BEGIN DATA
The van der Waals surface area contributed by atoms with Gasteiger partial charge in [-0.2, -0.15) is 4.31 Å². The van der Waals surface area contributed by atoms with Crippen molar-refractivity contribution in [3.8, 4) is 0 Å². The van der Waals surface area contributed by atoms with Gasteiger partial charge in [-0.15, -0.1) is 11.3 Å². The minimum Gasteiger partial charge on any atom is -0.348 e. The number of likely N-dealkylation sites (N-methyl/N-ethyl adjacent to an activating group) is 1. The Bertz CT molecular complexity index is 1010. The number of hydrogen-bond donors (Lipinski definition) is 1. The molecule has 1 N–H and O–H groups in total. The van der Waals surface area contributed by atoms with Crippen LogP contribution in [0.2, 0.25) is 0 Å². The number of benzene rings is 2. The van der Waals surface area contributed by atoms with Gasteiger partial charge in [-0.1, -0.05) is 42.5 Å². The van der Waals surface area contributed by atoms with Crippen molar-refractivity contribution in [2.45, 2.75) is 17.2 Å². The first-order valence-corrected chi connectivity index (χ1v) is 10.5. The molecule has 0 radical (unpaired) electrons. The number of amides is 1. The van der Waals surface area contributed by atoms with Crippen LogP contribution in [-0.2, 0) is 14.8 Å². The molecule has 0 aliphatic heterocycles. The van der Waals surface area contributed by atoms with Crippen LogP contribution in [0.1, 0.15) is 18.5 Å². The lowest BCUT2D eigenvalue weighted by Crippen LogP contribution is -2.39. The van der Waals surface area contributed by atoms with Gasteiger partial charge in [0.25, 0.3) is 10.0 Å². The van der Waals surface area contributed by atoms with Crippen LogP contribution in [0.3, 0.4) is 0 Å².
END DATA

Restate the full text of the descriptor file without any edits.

The van der Waals surface area contributed by atoms with Gasteiger partial charge in [-0.2, -0.15) is 4.31 Å². The van der Waals surface area contributed by atoms with Crippen molar-refractivity contribution in [3.8, 4) is 0 Å². The van der Waals surface area contributed by atoms with Gasteiger partial charge in [-0.15, -0.1) is 11.3 Å². The minimum Gasteiger partial charge on any atom is -0.348 e. The number of likely N-dealkylation sites (N-methyl/N-ethyl adjacent to an activating group) is 1. The Bertz CT molecular complexity index is 1010. The number of hydrogen-bond donors (Lipinski definition) is 1. The molecule has 1 N–H and O–H groups in total. The van der Waals surface area contributed by atoms with Crippen LogP contribution in [0.2, 0.25) is 0 Å². The number of benzene rings is 2. The van der Waals surface area contributed by atoms with Gasteiger partial charge in [-0.1, -0.05) is 42.5 Å². The van der Waals surface area contributed by atoms with Crippen molar-refractivity contribution in [2.45, 2.75) is 17.2 Å². The first-order valence-corrected chi connectivity index (χ1v) is 10.5. The molecule has 0 radical (unpaired) electrons. The number of amides is 1. The van der Waals surface area contributed by atoms with Crippen LogP contribution in [-0.2, 0) is 14.8 Å². The molecule has 0 aliphatic heterocycles. The van der Waals surface area contributed by atoms with Crippen LogP contribution in [0.1, 0.15) is 18.5 Å². The lowest BCUT2D eigenvalue weighted by Crippen LogP contribution is -2.39. The van der Waals surface area contributed by atoms with Gasteiger partial charge in [0.25, 0.3) is 10.0 Å². The van der Waals surface area contributed by atoms with Crippen LogP contribution in [0.3, 0.4) is 0 Å².